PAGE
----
How do I get local media coverage?
The easiest way to get media coverage would be to reach out to your local newspapers or other local news outlets. They are easier to obtain coverage from as they cover a niche area.
PRO-TIP from W-BAD’s Head Communications Liaison: Let your local media know that there will be a photo or video opportunity at the event you are asking them to cover (e.g., if you and a few other campaigners are meeting up to hand out pamphlets or if you are willing to allow them to photograph you in your W-BAD T-shirt for the story).
By offering to tell your story to your local media (and perhaps to include other local people affected by iatrogenic benzodiazepine injury, dependence, and/or withdrawal) — a member of the local community — it becomes more relevant to the readers and, therefore, more likely to be covered.
If you don’t know of any local media sources in your area, just perform a Google search termed “[your location] area newspaper”. The more media outlets you contact, the greater your chances of having your story covered. You can also contact media sources outside of your local area as well in an attempt to get wider coverage, but this may prove more challenging.
Sample letter to the press:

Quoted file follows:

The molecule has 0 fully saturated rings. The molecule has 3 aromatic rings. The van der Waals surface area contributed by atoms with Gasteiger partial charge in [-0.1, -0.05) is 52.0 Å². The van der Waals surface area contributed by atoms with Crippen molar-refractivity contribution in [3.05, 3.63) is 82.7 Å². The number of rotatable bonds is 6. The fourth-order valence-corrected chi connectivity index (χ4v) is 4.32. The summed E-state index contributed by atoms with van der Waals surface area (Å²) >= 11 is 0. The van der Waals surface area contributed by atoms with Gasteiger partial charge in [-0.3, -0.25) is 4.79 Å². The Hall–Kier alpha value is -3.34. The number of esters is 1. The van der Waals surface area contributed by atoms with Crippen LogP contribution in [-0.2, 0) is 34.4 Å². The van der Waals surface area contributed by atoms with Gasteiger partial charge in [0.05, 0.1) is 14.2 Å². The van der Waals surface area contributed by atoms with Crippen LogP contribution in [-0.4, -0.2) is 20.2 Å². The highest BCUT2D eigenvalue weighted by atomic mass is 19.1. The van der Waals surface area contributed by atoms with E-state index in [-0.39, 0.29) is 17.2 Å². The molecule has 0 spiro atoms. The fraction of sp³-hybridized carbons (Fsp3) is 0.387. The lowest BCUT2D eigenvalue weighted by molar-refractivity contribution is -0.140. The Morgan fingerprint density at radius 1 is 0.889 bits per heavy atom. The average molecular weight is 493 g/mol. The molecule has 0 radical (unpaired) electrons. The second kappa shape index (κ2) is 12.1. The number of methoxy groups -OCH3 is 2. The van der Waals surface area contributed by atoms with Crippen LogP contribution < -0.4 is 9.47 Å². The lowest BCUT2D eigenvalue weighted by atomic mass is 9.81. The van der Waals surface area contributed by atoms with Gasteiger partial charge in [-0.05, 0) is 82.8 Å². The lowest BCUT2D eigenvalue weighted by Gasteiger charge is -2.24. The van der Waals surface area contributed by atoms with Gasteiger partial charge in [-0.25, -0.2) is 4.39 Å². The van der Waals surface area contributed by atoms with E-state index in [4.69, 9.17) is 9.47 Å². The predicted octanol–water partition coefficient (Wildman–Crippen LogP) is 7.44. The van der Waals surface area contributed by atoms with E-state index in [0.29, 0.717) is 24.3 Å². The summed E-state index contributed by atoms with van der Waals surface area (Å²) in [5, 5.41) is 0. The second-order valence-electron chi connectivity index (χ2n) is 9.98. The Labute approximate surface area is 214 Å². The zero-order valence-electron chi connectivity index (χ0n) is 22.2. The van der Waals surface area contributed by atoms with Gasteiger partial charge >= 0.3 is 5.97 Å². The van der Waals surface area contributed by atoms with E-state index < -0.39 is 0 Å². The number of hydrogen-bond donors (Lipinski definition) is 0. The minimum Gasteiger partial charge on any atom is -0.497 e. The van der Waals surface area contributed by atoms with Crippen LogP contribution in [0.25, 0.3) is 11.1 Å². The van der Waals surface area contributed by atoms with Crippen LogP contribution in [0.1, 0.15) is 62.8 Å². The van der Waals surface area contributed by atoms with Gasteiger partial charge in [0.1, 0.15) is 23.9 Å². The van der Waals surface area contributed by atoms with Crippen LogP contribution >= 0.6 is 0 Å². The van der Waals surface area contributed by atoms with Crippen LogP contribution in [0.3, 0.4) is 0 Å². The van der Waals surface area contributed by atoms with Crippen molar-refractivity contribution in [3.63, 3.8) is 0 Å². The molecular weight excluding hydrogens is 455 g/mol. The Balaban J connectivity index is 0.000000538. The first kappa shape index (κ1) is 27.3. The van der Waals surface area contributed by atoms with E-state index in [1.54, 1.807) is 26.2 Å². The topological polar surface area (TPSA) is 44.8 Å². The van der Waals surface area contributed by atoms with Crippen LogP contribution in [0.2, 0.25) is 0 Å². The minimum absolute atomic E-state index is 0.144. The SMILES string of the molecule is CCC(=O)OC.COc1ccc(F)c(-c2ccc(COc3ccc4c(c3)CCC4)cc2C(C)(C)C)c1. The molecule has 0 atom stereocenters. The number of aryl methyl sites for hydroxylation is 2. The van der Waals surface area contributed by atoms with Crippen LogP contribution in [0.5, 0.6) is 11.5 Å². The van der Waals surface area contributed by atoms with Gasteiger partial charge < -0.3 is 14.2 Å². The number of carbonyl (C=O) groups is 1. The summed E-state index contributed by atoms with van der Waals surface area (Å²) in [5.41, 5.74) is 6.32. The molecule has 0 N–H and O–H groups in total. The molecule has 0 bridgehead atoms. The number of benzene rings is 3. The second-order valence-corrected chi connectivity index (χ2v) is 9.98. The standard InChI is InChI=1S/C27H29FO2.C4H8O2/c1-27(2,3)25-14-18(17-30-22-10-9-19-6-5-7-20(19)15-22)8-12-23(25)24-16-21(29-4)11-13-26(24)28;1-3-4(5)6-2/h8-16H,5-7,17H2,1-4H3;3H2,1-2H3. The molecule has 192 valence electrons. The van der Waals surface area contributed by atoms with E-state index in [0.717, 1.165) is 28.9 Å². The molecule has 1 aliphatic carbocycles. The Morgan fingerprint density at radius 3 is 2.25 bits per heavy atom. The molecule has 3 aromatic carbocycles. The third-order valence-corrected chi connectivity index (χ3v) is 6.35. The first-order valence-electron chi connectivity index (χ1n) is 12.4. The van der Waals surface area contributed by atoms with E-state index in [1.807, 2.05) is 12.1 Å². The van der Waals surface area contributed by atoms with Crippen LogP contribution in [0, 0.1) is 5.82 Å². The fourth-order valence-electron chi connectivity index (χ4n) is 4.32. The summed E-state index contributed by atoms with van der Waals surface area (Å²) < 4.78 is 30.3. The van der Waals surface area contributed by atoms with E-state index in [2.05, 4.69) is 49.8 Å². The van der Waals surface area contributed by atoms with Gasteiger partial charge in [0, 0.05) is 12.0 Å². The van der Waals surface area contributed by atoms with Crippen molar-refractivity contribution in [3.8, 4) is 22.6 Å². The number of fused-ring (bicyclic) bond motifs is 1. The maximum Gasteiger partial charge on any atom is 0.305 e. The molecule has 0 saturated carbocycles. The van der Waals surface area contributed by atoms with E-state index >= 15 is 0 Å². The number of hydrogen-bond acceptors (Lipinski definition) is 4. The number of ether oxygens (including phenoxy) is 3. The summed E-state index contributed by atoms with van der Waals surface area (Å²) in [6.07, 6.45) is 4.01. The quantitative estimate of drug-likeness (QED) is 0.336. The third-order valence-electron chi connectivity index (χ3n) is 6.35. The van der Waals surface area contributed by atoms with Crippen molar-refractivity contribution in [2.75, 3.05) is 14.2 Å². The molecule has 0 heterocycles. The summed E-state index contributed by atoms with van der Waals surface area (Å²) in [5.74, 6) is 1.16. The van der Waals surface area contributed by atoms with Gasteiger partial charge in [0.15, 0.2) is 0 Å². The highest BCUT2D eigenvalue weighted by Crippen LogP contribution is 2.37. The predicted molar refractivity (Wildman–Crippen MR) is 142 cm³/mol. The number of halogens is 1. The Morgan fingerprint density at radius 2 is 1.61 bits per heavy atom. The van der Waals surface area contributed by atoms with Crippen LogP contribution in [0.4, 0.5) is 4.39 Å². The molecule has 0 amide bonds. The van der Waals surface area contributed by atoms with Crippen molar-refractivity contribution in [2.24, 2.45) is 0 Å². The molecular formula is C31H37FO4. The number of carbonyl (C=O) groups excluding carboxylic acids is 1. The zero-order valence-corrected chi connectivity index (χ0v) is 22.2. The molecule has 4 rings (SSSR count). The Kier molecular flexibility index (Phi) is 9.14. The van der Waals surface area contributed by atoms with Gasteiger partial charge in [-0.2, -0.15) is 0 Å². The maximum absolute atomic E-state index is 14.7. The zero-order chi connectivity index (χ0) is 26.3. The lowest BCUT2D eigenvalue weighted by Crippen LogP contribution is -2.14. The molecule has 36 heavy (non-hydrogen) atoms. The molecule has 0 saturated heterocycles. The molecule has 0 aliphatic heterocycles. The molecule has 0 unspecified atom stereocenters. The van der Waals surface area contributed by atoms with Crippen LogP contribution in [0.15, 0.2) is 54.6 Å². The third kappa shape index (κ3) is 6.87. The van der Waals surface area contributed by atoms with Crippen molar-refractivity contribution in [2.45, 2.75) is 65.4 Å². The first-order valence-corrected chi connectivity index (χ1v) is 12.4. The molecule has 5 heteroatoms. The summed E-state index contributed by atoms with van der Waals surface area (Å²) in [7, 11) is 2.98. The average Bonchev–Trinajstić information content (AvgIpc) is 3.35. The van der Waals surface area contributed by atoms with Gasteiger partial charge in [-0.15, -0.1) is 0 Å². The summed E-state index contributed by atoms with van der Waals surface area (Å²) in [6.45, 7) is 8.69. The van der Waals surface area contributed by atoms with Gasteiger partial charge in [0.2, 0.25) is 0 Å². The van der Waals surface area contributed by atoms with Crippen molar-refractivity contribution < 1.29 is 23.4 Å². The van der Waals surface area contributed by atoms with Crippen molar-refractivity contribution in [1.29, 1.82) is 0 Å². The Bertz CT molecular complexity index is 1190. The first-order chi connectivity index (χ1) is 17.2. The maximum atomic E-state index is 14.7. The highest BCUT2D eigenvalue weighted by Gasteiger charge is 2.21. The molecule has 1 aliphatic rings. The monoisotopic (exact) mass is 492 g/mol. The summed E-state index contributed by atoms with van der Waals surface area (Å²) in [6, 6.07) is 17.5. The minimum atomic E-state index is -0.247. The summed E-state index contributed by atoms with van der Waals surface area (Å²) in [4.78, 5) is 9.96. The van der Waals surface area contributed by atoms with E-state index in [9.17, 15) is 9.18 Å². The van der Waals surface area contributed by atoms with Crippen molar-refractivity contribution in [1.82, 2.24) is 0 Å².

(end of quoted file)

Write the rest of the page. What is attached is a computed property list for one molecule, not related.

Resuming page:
Feel free to copy and paste the below, changing the parts in red to your personal information.
1. Letter to Press
I am writing with regards to World Benzodiazepine Awareness Day which is held annually on July 11.
This day was established by the patients themselves to help inform doctors and the general public of the ever-growing social issue of prescribed benzodiazepine harms. Benzodiazepine drugs include Xanax, Konopin, Valium and many others.
(include a very brief version of your story here as well as any coverage you are asking for – e.g., if you are hosting a local W-BAD event that will have a photo/video opportunity for the press)
If you would like to cover this unique global initiative, please feel free to contact us anytime.
(Your Name and Contact Information, if you wish)
Please see the following for details:
(please paste URLs in cases where hyperlinks may become inactive – you can generate the URLs / addresses by simply clicking on the following links)
2. Responding to online comments
Please copy and paste the following into any online comments:
World Benzodiazepine Awareness Day is held annually on July 11 to help raise awareness about the dangers of prescribed benzodiazepine drugs (Xanax, Klonopin, Valium etc).
See official website: http://www.w-bad.org
See the Press Packet: http://w-bad.org/wp-content/uploads/2017/04/FINAL-PRESS-PACKET.pdf
See our official W-BAD video: https://www.youtube.com/watch?v=ZJZE6_z3-Tw
See Launch Announcement: https://www.facebook.com/notes/world-benzo-awareness-day-july-11th/w-badorg-official-launch-announcement/1190484531079530/
Some other ideas for raising awareness in the media:
- contact established relevant blog writers with a big following
- journalists you might know personally or through someone else (use your contacts!) who write for larger outlets
- appear on an established podcast or radio interview (reach out to them to see if they’ll have you as a guest!)
- tell your story to a widely listened to audience (e.g., pitch it to The Moth or similar)
- if you are a writer yourself, write and pitch it to some news outlets (e.g., Huffington Post or similar)